Beryl Agatha Gilroy (1924 – 2001) was born in Guyana, then British Guiana, and immigrated to Britain in 1952. Gilroy’s work explores the lives of families, particularly of women and children and the impact of 20th-century migration and societal change that came as a result.
Gilroy was one of the first black head teachers in London in 1969, and wrote a number of acclaimed books for children after realising that the ones she read to her pupils did not reflect their lives or lived experiences. ‘When I write I live and breathe the characters… But I’d rather be remembered as a good teacher and as a person who wrote books that made people identify themselves as they are and others as they are,’ she wrote in her 1976 autobiography, Black Teacher.
Highlights of the archive include:
- annotated hand-written and typed drafts of In Praise of Love and Children, a rare fictional account of a woman’s experience of migration from the Caribbean, which remained unpublished for 37 years
- working drafts for three unpublished works including a historical novel set during the 1780 Gordon Riots based on the life of a woman known as ‘Black Harriot’ who is thought to be depicted in William Hogarth’s painting The Rake’s Progress
- a selection of children’s books Gilroy wrote in the 1970s for the Nippers series published by Macmillan, which reflected the reality of the multicultural school she taught in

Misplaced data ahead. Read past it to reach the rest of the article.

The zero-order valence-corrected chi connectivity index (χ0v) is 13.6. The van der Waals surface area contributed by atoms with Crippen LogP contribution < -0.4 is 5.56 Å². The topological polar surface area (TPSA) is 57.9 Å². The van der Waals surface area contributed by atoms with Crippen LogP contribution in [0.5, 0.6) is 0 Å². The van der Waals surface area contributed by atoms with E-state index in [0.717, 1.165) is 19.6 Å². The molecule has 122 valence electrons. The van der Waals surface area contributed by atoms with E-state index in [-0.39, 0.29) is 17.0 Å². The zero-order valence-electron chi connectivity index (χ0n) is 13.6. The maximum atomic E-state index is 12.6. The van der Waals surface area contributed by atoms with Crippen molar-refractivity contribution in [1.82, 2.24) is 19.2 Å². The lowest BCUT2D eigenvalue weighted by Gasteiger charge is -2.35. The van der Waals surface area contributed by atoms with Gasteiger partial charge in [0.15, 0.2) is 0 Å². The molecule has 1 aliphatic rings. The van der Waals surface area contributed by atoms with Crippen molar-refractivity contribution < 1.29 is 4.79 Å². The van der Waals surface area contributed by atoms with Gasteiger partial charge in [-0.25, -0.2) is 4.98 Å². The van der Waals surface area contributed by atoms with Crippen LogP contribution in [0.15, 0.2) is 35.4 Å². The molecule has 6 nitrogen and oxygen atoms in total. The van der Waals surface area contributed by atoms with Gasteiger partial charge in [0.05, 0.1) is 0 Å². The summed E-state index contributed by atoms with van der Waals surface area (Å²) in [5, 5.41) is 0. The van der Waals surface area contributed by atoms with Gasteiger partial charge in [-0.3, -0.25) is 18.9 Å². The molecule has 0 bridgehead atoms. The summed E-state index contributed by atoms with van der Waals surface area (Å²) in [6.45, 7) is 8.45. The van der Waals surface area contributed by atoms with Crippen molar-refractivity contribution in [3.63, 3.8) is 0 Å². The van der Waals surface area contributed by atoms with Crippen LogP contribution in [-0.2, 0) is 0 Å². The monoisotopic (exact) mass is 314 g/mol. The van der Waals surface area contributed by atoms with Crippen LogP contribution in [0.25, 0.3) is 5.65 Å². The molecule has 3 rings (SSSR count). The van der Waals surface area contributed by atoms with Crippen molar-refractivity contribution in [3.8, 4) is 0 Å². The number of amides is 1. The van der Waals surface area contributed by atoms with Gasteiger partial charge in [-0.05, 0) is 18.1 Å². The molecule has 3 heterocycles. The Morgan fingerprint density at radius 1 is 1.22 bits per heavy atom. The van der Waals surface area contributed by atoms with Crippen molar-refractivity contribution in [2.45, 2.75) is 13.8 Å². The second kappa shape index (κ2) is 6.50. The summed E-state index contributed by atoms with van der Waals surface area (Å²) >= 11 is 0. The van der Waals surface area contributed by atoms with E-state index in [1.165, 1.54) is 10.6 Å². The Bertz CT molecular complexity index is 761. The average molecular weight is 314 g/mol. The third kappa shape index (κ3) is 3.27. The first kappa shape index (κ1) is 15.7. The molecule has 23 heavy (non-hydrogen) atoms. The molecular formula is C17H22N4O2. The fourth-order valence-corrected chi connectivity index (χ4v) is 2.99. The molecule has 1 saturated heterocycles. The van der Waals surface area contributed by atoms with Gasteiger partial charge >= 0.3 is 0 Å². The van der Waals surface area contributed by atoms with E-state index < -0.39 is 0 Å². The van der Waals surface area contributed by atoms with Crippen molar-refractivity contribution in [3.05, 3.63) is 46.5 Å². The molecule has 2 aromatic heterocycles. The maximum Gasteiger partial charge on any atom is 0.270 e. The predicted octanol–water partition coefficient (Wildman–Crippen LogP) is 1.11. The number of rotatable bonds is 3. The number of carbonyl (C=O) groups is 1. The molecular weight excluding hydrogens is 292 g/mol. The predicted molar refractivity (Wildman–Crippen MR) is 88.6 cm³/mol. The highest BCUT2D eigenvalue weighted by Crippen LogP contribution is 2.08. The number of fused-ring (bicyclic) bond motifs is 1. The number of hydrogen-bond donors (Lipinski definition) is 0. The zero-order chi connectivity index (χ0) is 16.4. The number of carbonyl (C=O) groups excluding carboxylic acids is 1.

- drafts of non-fiction writing where she reflects on the dynamics of family relationships and experiences she encountered through her work as a counsellor.
See the press release for more information.
For those who can’t wait until the autumn, a free display in the Treasures Gallery, Celebrating Beryl Gilroy, runs from 17 March until 26 June. The display includes highlights from the archive such as drafts of Gilroy’s novel, In Praise of Love and Children and books that she wrote for the influential Nippers series.
The British Library also commissioned the Liverpool-born Nigerian-German artist and filmmaker Amber Akaunu to respond creatively to the archive. Amber has created a zine, The Blueprint and a short film celebrating black women who help educate, nurture and develop children, which will also be on display.